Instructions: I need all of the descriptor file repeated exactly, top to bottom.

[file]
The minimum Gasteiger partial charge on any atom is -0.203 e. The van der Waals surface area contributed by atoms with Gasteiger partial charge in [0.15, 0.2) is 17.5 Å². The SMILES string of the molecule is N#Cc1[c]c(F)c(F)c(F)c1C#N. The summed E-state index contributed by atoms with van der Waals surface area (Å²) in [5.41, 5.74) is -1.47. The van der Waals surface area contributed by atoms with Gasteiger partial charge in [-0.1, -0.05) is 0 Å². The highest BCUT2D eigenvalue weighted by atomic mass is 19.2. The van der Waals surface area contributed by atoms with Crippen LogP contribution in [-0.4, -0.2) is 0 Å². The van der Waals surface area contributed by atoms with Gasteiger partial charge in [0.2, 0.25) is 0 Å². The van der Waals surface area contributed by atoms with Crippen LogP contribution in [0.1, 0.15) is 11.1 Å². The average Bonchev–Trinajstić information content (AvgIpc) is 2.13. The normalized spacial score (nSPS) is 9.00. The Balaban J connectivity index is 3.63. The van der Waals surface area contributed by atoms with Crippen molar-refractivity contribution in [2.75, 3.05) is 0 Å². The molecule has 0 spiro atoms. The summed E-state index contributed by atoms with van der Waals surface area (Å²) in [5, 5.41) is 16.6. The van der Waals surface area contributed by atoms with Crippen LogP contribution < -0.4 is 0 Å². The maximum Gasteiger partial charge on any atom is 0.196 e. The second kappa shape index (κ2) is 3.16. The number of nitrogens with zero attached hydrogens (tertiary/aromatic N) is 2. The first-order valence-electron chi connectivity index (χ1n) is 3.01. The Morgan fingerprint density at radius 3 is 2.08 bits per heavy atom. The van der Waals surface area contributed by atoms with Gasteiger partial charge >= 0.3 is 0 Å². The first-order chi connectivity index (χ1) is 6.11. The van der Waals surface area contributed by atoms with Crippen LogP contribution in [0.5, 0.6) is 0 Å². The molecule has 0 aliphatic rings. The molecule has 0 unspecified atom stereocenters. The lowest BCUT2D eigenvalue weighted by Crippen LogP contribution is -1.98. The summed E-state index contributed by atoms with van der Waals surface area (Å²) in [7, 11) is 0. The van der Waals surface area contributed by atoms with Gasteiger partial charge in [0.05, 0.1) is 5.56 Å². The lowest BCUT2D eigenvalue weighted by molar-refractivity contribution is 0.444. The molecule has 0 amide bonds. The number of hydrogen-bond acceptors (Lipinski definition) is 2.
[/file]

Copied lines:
The minimum Gasteiger partial charge on any atom is -0.203 e. The van der Waals surface area contributed by atoms with Gasteiger partial charge in [0.15, 0.2) is 17.5 Å². The SMILES string of the molecule is N#Cc1[c]c(F)c(F)c(F)c1C#N. The summed E-state index contributed by atoms with van der Waals surface area (Å²) in [5.41, 5.74) is -1.47. The van der Waals surface area contributed by atoms with Gasteiger partial charge in [-0.1, -0.05) is 0 Å². The highest BCUT2D eigenvalue weighted by atomic mass is 19.2. The van der Waals surface area contributed by atoms with Crippen LogP contribution in [-0.4, -0.2) is 0 Å². The van der Waals surface area contributed by atoms with Gasteiger partial charge in [0.2, 0.25) is 0 Å². The van der Waals surface area contributed by atoms with Crippen LogP contribution in [0.1, 0.15) is 11.1 Å². The average Bonchev–Trinajstić information content (AvgIpc) is 2.13. The normalized spacial score (nSPS) is 9.00. The Balaban J connectivity index is 3.63. The van der Waals surface area contributed by atoms with Crippen molar-refractivity contribution in [2.75, 3.05) is 0 Å². The molecule has 0 spiro atoms. The summed E-state index contributed by atoms with van der Waals surface area (Å²) in [5, 5.41) is 16.6. The van der Waals surface area contributed by atoms with Crippen LogP contribution < -0.4 is 0 Å². The maximum Gasteiger partial charge on any atom is 0.196 e. The second kappa shape index (κ2) is 3.16. The number of nitrogens with zero attached hydrogens (tertiary/aromatic N) is 2. The first-order valence-electron chi connectivity index (χ1n) is 3.01. The Morgan fingerprint density at radius 3 is 2.08 bits per heavy atom. The van der Waals surface area contributed by atoms with Gasteiger partial charge >= 0.3 is 0 Å². The first-order chi connectivity index (χ1) is 6.11. The van der Waals surface area contributed by atoms with Crippen LogP contribution in [0.5, 0.6) is 0 Å². The molecule has 0 aliphatic rings. The molecule has 0 unspecified atom stereocenters. The lowest BCUT2D eigenvalue weighted by Crippen LogP contribution is -1.98. The summed E-state index contributed by atoms with van der Waals surface area (Å²) in [7, 11) is 0. The van der Waals surface area contributed by atoms with Gasteiger partial charge in [0.05, 0.1) is 5.56 Å². The lowest BCUT2D eigenvalue weighted by molar-refractivity contribution is 0.444. The molecule has 0 amide bonds. The number of hydrogen-bond acceptors (Lipinski definition) is 2.